Although at a much smaller scale, I’m getting hints of that feeling again. Right now I have to decide between a drug that might give me progressive multifocal leukoencephalopathy and another drug that might give me heart problems, knowing that both will shut down key functions of my immune system and thus I won’t be protected against infections and possibly tumors. At the same time people want me to engage in the usual office gossip of who’s backstabbing who, ask me if I’m counting the days until I see my infatuation again (who?) and expect me to remember about a concert or show I wanted to go to? I just feel like screaming.

Meanwhile, my mother has made clear that she isn’t happy about me taking any of those drugs. She didn’t need to tell me though, because two years ago we had the same discussion when I switched from Avonex to Copaxone. My mother has a cure for my multiple sclerosis: if I never leave my house again, only eat what she cooks and spend my time doing yoga, meditation and acupuncture, I won’t need anything else. She just forgets this isn’t very practical – or worth living for, for that matter.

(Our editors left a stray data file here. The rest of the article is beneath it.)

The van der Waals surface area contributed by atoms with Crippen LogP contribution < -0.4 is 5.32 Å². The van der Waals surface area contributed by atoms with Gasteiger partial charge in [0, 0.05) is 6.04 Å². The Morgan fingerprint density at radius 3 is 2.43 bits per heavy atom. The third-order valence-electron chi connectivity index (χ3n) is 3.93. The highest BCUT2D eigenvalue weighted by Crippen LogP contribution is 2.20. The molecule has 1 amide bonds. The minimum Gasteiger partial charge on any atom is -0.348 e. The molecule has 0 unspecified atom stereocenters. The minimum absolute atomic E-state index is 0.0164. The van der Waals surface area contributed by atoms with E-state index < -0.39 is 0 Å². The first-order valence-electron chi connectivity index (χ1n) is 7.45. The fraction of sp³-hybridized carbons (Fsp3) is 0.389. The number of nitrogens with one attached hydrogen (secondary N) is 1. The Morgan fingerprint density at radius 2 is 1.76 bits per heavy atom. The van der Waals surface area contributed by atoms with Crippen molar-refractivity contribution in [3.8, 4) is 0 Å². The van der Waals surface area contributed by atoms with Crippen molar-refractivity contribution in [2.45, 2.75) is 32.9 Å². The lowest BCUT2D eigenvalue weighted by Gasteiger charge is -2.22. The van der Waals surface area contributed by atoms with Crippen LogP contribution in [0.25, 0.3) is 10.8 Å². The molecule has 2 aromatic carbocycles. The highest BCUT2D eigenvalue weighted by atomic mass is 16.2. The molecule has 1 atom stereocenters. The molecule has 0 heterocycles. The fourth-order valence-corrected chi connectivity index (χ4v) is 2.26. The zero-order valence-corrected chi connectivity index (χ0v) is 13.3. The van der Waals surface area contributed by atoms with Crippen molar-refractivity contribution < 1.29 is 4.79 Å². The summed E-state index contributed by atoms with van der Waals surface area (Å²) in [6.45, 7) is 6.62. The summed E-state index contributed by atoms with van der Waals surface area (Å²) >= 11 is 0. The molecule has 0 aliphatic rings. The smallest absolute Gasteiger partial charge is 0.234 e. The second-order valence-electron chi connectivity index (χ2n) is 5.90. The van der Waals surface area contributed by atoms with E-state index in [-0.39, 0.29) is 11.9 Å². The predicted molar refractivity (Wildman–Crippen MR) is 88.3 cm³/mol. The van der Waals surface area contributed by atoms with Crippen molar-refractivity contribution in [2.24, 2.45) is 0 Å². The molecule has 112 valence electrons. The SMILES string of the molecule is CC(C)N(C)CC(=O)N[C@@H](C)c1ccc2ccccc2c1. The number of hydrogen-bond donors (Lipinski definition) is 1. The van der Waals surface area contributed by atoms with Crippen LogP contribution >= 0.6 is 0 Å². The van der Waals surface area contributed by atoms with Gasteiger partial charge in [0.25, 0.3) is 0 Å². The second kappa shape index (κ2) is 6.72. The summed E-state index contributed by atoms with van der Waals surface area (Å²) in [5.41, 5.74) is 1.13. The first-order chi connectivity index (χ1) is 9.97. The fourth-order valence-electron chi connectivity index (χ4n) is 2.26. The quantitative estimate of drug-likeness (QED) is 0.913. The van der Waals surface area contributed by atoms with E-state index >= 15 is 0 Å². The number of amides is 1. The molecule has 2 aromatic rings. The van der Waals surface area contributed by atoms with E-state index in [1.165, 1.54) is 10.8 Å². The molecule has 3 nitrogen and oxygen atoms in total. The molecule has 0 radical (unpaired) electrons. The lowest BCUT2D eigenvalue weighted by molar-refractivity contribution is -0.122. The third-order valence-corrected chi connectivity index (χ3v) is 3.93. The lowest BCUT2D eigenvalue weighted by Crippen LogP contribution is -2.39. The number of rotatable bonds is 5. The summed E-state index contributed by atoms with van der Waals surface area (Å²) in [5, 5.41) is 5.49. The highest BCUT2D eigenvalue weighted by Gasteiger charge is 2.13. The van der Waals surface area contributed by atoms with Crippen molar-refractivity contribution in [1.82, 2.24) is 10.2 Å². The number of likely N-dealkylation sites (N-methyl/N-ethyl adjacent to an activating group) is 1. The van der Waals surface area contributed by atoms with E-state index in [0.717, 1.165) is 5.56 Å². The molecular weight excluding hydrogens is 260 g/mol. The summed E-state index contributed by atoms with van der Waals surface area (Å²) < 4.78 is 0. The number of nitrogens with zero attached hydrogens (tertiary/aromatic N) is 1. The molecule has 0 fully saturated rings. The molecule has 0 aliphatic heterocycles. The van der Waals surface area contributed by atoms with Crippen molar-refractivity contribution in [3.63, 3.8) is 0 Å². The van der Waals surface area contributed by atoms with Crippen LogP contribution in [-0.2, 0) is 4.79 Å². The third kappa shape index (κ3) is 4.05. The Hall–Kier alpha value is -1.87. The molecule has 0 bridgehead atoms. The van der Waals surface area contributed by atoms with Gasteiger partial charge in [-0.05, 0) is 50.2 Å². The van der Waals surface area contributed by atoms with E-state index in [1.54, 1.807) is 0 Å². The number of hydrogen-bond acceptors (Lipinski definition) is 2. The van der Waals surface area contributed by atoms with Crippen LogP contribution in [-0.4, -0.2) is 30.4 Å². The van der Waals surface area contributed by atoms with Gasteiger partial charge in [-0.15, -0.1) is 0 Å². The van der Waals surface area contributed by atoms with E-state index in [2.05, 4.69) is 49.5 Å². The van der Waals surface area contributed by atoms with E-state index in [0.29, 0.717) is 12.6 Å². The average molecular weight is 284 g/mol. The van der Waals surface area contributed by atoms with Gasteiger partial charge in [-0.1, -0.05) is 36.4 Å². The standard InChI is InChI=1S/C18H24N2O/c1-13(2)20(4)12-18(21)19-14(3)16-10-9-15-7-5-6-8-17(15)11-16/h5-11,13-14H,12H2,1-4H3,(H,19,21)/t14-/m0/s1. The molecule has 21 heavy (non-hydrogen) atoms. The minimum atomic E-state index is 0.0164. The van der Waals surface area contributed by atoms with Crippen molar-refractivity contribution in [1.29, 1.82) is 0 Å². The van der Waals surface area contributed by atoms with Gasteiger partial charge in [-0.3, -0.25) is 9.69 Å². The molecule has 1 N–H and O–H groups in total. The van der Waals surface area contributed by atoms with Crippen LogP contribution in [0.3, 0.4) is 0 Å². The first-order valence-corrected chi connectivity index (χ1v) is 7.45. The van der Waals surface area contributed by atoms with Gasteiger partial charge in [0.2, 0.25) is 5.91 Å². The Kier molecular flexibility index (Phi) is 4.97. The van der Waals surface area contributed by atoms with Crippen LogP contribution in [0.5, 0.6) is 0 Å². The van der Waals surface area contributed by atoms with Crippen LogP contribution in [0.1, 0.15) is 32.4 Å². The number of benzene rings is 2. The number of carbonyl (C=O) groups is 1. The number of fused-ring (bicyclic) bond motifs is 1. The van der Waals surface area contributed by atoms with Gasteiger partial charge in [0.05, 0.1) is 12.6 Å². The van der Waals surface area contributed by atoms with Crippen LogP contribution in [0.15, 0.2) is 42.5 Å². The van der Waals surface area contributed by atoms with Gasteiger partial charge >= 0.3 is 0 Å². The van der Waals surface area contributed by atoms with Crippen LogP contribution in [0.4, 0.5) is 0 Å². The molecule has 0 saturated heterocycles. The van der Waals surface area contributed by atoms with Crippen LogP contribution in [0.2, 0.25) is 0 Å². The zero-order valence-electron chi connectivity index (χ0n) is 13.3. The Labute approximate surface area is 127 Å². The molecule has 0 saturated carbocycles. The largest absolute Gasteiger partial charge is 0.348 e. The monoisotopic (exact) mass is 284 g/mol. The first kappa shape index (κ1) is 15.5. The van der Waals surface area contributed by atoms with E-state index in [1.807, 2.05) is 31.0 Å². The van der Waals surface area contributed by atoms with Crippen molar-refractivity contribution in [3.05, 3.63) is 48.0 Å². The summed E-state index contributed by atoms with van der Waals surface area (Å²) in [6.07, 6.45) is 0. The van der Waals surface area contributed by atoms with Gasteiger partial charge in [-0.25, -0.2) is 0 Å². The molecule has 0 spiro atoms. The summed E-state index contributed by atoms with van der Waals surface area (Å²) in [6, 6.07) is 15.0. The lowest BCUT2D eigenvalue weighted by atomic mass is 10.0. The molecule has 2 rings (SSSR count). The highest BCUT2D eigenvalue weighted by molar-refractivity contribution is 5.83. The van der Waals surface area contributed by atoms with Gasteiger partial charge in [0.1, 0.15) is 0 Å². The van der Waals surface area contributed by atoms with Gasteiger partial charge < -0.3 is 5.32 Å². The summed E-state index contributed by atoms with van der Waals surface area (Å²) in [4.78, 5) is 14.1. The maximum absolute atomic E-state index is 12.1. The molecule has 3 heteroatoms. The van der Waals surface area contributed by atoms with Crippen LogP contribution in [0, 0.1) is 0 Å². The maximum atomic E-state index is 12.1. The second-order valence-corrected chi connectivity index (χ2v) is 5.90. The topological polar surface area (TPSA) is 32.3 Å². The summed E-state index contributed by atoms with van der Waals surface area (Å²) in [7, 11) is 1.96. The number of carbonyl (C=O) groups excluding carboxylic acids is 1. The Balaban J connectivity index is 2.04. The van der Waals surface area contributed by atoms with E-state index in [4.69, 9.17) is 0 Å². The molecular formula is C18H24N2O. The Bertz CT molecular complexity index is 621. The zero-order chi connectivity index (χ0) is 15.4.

So my survival instinct has been obsessively listing everything I’ve been doing for the past three years – and some of them for longer – to prove that I really can’t do more or better than I am already doing, and that this disease is simply unpredictable, random and not my fault. I have been:

  • Eating the best I can. I have a varied Mediterranean diet, that includes a lot of fruits, vegetables, soup, nuts, and fatty fish. I started drinking 2 liters of water a day. Though I didn’t eliminate them completely, I cut down on dairy, gluten and meat, as I found I have more energy if I don’t eat as much. I never had a sweet tooth so I never ate much refined sugar. I don’t have pre cooked meals at home. When I eat out, I look for the best options. Yes, I occasionally have a pizza, but I don’t think it’s one occasion here or there that’s going to kill me.